Make driving safely your number one priority!

National Road Safety Week
May 17 - 23, 2011

Distractions on the road affect everyone. Whether you are a driver, a motorcyclist, a pedestrian, a scooter rider, or a cyclist, distractions on the road is an issue facing all Canadians.

National Road Safety Week kicks off the 2011 safe summer driving season. Make sure to always take precautions while you are out and about. Keep your eyes on the road and on other road users. Be vigilant of your surroundings at all times.

During the spring and summer months it is especially important for drivers to keep their eyes on the road, as vulnerable road users (pedestrians, cyclists, motorcyclists, etc.) are more prevalent on Canadian roads. These road users have a greater risk of potential injury or death should they become involved in a collision on Canada’s roadways. Vulnerable road users make up approximately 25 per cent of road users killed or seriously injured each year in traffic crashes. In 2008, 559 vulnerable road users were killed and 3,275 were seriously injured.

Drivers must be aware of pedestrians crossing at intersections and people coming out from between parked cars, especially small children. During nighttime hours, pay special attention around restaurants and bars as impaired pedestrians may be unpredictable and come out from unexpected areas.

Drivers must also share the road with cyclists and motorcyclists. If you are distracted by a ringing phone or programming your GPS, it becomes harder to react and avoid potential collisions with vulnerable road users. It is essential to limit your distractions behind the wheel to ensure your safety, as well as the safety of other drivers, and that of vulnerable road users. Distracting activities take your eyes off the road and you are more likely to be involved in a collision.

Many Canadian jurisdictions have banned (or are in the process of passing legislation) the use of all hand-held electronic devices. This law makes it illegal for drivers to talk, text, type, or dial using hand-held cell phones and other hand-held communication and entertainment devices. This includes using GPS, mp3 players (iPods), and entertainment devices with a display screen visible to the driver while he or she is driving. These devices can be used if programmed before starting to drive.

Studies show that a driver using a cell phone is more likely to be involved in a collision than a driver who is focused on the road. Other studies show that dialing and texting carries the highest degree of risk of all cell phone-related activities. A driver is 23 times more likely to get into a collision if they are texting or typing behind the wheel. Text messaging takes driver’s eyes away from the road for 4.6 seconds over a six-second interval. This compares to driving an entire length of a football field without looking at the road while travelling 90 kilometres per/hour.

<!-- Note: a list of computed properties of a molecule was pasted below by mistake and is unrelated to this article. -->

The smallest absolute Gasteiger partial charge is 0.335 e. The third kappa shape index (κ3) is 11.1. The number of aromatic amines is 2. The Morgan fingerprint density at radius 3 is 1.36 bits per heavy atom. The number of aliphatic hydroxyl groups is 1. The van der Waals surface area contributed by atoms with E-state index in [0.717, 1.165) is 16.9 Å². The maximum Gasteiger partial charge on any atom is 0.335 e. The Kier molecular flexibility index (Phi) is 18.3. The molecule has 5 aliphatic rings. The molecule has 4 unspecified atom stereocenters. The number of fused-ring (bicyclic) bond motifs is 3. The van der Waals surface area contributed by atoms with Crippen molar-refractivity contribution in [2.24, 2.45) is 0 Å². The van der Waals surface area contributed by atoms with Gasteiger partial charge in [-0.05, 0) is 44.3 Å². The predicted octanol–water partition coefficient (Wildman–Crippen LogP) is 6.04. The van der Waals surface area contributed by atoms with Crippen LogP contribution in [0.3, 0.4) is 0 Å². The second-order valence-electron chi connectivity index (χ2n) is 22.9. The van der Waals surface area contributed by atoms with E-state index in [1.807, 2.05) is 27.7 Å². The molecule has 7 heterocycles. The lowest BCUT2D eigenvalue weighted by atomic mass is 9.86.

Here are a few basic safety tips from Canada Safety Council:

  • Drive defensively, and avoid unnecessary distractions.
  • Watch out for other road users who are not paying attention.
  • Keep both hands on the wheel or the handlebars and keep your eyes on the road and always look for potential hazards, especially vulnerable road users.
  • Be prepared for inexperienced and vulnerable road users to appear unexpectedly at both intersection and non-intersection locations, on both urban and rural roadways.
  • Yield to vulnerable road users, even if they don’t have the right-of-way.
  • As a vulnerable road user it is important to be visible and predictable to others.
  • Learn how to program and operate your hands-free device without the need to look at it.
  • Keep conversations brief by telling the caller that you are driving so that you can return your full attention to the task ASAP.
  • Don’t get so wrapped up in conversation that you drift into the other lane. Pull off the road if safe and legal to do so; this is critical if it’s an important or emotional conversation.
  • Turn your phone on silent so you are not tempted to answer it if you receive a call or a message.

Canada Safety Council urges you to always make driving your number one priority. Hands-free is not risk free. The conversation itself could be distracting, giving less attention to the road. Limit distractions to ensure your own safety and the safety of all other road users.

- 30 –

For more information, please contact:
Raynald Marchand
General Manager – Programs
(613) 739-1535 (ext. 226)

Valerie Powell
Communications and Media Coordinator
(613) 739-1535 (ext. 228)